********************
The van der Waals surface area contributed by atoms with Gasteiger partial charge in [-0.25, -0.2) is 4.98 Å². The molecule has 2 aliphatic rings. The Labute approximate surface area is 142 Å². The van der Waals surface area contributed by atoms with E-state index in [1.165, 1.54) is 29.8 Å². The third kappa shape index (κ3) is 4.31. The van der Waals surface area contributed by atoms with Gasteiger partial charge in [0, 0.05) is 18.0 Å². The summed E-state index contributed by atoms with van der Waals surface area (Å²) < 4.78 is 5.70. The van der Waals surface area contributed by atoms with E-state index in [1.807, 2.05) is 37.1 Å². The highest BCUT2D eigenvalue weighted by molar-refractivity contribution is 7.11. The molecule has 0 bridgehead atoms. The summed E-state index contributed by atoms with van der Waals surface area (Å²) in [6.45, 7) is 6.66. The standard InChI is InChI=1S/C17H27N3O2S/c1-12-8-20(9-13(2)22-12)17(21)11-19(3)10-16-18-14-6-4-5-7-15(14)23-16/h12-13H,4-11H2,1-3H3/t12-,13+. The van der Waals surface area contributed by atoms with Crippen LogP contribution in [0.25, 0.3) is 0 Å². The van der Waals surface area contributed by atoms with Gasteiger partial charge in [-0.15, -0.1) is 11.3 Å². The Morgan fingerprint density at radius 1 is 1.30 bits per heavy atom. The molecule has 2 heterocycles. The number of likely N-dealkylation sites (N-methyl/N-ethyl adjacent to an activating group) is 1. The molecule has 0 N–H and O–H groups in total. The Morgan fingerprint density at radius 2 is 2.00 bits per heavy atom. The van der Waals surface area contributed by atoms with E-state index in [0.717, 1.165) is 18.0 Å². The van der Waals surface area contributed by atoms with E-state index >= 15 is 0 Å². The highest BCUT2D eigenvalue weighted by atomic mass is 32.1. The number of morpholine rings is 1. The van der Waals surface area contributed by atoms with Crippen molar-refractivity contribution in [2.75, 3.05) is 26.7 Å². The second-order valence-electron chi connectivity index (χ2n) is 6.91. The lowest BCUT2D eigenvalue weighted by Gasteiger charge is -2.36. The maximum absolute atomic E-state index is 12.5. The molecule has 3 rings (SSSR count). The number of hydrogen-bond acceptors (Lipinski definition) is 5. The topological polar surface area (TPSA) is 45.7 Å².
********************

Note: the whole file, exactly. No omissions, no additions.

The van der Waals surface area contributed by atoms with Gasteiger partial charge in [-0.25, -0.2) is 4.98 Å². The molecule has 2 aliphatic rings. The Labute approximate surface area is 142 Å². The van der Waals surface area contributed by atoms with E-state index in [1.165, 1.54) is 29.8 Å². The third kappa shape index (κ3) is 4.31. The van der Waals surface area contributed by atoms with Gasteiger partial charge in [0, 0.05) is 18.0 Å². The summed E-state index contributed by atoms with van der Waals surface area (Å²) < 4.78 is 5.70. The van der Waals surface area contributed by atoms with E-state index in [1.807, 2.05) is 37.1 Å². The highest BCUT2D eigenvalue weighted by molar-refractivity contribution is 7.11. The molecule has 0 bridgehead atoms. The summed E-state index contributed by atoms with van der Waals surface area (Å²) in [6.45, 7) is 6.66. The standard InChI is InChI=1S/C17H27N3O2S/c1-12-8-20(9-13(2)22-12)17(21)11-19(3)10-16-18-14-6-4-5-7-15(14)23-16/h12-13H,4-11H2,1-3H3/t12-,13+. The van der Waals surface area contributed by atoms with Crippen LogP contribution in [0.25, 0.3) is 0 Å². The van der Waals surface area contributed by atoms with Gasteiger partial charge in [-0.15, -0.1) is 11.3 Å². The Morgan fingerprint density at radius 1 is 1.30 bits per heavy atom. The molecule has 2 heterocycles. The number of likely N-dealkylation sites (N-methyl/N-ethyl adjacent to an activating group) is 1. The molecule has 0 N–H and O–H groups in total. The Morgan fingerprint density at radius 2 is 2.00 bits per heavy atom. The van der Waals surface area contributed by atoms with E-state index in [0.717, 1.165) is 18.0 Å². The van der Waals surface area contributed by atoms with E-state index >= 15 is 0 Å². The highest BCUT2D eigenvalue weighted by atomic mass is 32.1. The number of morpholine rings is 1. The van der Waals surface area contributed by atoms with Crippen molar-refractivity contribution in [2.75, 3.05) is 26.7 Å². The second-order valence-electron chi connectivity index (χ2n) is 6.91. The lowest BCUT2D eigenvalue weighted by Gasteiger charge is -2.36. The maximum absolute atomic E-state index is 12.5. The molecule has 3 rings (SSSR count). The number of hydrogen-bond acceptors (Lipinski definition) is 5. The topological polar surface area (TPSA) is 45.7 Å².